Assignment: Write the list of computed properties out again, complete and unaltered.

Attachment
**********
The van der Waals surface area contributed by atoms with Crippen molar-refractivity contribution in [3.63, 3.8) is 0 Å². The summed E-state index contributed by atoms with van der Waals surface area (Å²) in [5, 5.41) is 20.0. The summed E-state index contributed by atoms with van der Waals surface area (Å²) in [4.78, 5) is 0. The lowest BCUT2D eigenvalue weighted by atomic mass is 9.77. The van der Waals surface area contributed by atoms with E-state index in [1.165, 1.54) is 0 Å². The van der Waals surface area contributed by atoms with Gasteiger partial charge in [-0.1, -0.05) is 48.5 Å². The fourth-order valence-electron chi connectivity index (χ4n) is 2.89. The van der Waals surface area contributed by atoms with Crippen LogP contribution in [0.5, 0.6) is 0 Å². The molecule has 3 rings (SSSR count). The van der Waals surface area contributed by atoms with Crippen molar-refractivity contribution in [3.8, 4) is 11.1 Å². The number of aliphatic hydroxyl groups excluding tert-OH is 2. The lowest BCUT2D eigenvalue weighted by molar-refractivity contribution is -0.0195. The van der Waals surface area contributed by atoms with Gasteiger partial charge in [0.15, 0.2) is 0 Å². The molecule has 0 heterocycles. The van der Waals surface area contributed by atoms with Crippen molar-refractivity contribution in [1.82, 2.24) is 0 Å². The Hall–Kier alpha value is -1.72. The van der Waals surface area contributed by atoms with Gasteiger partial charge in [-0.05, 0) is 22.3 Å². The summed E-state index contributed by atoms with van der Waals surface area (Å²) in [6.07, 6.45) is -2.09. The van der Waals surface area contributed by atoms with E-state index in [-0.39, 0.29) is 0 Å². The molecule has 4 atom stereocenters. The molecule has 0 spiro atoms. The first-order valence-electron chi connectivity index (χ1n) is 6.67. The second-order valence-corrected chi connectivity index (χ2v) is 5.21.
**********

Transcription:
The van der Waals surface area contributed by atoms with Crippen molar-refractivity contribution in [3.63, 3.8) is 0 Å². The summed E-state index contributed by atoms with van der Waals surface area (Å²) in [5, 5.41) is 20.0. The summed E-state index contributed by atoms with van der Waals surface area (Å²) in [4.78, 5) is 0. The lowest BCUT2D eigenvalue weighted by atomic mass is 9.77. The van der Waals surface area contributed by atoms with E-state index in [1.165, 1.54) is 0 Å². The van der Waals surface area contributed by atoms with Gasteiger partial charge in [-0.1, -0.05) is 48.5 Å². The fourth-order valence-electron chi connectivity index (χ4n) is 2.89. The van der Waals surface area contributed by atoms with Crippen LogP contribution in [0.5, 0.6) is 0 Å². The molecule has 3 rings (SSSR count). The van der Waals surface area contributed by atoms with Crippen molar-refractivity contribution in [3.8, 4) is 11.1 Å². The number of aliphatic hydroxyl groups excluding tert-OH is 2. The lowest BCUT2D eigenvalue weighted by molar-refractivity contribution is -0.0195. The van der Waals surface area contributed by atoms with Gasteiger partial charge in [0.15, 0.2) is 0 Å². The molecule has 0 heterocycles. The van der Waals surface area contributed by atoms with Crippen molar-refractivity contribution in [1.82, 2.24) is 0 Å². The Hall–Kier alpha value is -1.72. The van der Waals surface area contributed by atoms with Gasteiger partial charge in [-0.05, 0) is 22.3 Å². The summed E-state index contributed by atoms with van der Waals surface area (Å²) in [6.07, 6.45) is -2.09. The van der Waals surface area contributed by atoms with E-state index in [-0.39, 0.29) is 0 Å². The molecule has 4 atom stereocenters. The molecule has 0 spiro atoms. The first-order valence-electron chi connectivity index (χ1n) is 6.67. The second-order valence-corrected chi connectivity index (χ2v) is 5.21.